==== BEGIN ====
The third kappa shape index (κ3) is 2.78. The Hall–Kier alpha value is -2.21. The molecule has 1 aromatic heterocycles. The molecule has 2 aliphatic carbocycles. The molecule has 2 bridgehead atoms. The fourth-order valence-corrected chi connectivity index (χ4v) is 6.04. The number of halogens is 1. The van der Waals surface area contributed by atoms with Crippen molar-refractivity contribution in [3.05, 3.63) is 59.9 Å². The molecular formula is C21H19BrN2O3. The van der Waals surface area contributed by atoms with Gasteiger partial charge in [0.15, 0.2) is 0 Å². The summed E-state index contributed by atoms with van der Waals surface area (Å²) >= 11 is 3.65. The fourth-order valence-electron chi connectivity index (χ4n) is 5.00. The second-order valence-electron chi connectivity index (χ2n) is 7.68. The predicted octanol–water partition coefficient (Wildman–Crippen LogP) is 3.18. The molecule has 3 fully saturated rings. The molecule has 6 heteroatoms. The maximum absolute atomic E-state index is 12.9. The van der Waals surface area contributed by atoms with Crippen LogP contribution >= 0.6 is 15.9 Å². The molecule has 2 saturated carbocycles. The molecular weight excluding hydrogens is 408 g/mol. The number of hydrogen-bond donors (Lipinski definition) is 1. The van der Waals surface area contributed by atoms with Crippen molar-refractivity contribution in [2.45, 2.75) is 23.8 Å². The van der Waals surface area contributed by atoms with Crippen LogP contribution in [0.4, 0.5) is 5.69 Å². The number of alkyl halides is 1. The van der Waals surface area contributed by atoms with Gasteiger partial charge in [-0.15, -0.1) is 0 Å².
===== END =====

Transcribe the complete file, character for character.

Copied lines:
The third kappa shape index (κ3) is 2.78. The Hall–Kier alpha value is -2.21. The molecule has 1 aromatic heterocycles. The molecule has 2 aliphatic carbocycles. The molecule has 2 bridgehead atoms. The fourth-order valence-corrected chi connectivity index (χ4v) is 6.04. The number of halogens is 1. The van der Waals surface area contributed by atoms with Crippen molar-refractivity contribution in [3.05, 3.63) is 59.9 Å². The molecular formula is C21H19BrN2O3. The van der Waals surface area contributed by atoms with Gasteiger partial charge in [0.15, 0.2) is 0 Å². The summed E-state index contributed by atoms with van der Waals surface area (Å²) >= 11 is 3.65. The fourth-order valence-electron chi connectivity index (χ4n) is 5.00. The second-order valence-electron chi connectivity index (χ2n) is 7.68. The predicted octanol–water partition coefficient (Wildman–Crippen LogP) is 3.18. The molecule has 3 fully saturated rings. The molecule has 6 heteroatoms. The maximum absolute atomic E-state index is 12.9. The van der Waals surface area contributed by atoms with Crippen LogP contribution >= 0.6 is 15.9 Å². The molecule has 2 saturated carbocycles. The molecular weight excluding hydrogens is 408 g/mol. The number of hydrogen-bond donors (Lipinski definition) is 1. The van der Waals surface area contributed by atoms with Crippen molar-refractivity contribution in [2.45, 2.75) is 23.8 Å². The van der Waals surface area contributed by atoms with Crippen LogP contribution in [0.4, 0.5) is 5.69 Å². The number of alkyl halides is 1. The van der Waals surface area contributed by atoms with Gasteiger partial charge in [-0.15, -0.1) is 0 Å².